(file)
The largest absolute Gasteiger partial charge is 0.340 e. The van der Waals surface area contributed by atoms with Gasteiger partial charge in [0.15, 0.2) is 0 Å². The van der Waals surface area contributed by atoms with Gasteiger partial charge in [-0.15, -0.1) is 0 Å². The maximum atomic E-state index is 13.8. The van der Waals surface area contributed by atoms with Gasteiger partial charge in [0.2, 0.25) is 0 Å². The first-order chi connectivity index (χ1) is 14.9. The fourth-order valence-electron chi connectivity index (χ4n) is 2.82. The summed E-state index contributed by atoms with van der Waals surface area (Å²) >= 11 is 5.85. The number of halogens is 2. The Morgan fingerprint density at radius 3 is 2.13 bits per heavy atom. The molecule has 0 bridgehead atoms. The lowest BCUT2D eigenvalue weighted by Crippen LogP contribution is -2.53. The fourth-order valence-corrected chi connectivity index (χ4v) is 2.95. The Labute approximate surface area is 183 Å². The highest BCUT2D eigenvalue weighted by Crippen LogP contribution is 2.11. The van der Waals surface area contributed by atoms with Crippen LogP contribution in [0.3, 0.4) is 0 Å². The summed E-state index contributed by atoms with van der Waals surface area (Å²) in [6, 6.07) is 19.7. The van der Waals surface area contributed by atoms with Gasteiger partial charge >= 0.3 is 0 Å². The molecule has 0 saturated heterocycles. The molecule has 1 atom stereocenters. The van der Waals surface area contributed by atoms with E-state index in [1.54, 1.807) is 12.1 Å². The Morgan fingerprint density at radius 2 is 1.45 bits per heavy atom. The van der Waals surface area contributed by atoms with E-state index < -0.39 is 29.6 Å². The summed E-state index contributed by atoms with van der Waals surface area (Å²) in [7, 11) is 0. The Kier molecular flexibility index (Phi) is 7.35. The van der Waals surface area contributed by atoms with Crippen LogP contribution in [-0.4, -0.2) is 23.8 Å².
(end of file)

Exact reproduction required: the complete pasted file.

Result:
The largest absolute Gasteiger partial charge is 0.340 e. The van der Waals surface area contributed by atoms with Gasteiger partial charge in [0.15, 0.2) is 0 Å². The van der Waals surface area contributed by atoms with Gasteiger partial charge in [-0.15, -0.1) is 0 Å². The maximum atomic E-state index is 13.8. The van der Waals surface area contributed by atoms with Gasteiger partial charge in [0.2, 0.25) is 0 Å². The first-order chi connectivity index (χ1) is 14.9. The fourth-order valence-electron chi connectivity index (χ4n) is 2.82. The summed E-state index contributed by atoms with van der Waals surface area (Å²) >= 11 is 5.85. The number of halogens is 2. The Morgan fingerprint density at radius 3 is 2.13 bits per heavy atom. The molecule has 0 bridgehead atoms. The lowest BCUT2D eigenvalue weighted by Crippen LogP contribution is -2.53. The fourth-order valence-corrected chi connectivity index (χ4v) is 2.95. The Labute approximate surface area is 183 Å². The highest BCUT2D eigenvalue weighted by Crippen LogP contribution is 2.11. The van der Waals surface area contributed by atoms with Crippen LogP contribution in [0.3, 0.4) is 0 Å². The summed E-state index contributed by atoms with van der Waals surface area (Å²) in [6, 6.07) is 19.7. The van der Waals surface area contributed by atoms with Gasteiger partial charge >= 0.3 is 0 Å². The molecule has 0 saturated heterocycles. The molecule has 1 atom stereocenters. The van der Waals surface area contributed by atoms with E-state index in [1.54, 1.807) is 12.1 Å². The Morgan fingerprint density at radius 2 is 1.45 bits per heavy atom. The van der Waals surface area contributed by atoms with E-state index < -0.39 is 29.6 Å². The summed E-state index contributed by atoms with van der Waals surface area (Å²) in [7, 11) is 0. The Kier molecular flexibility index (Phi) is 7.35. The van der Waals surface area contributed by atoms with Crippen LogP contribution in [-0.4, -0.2) is 23.8 Å².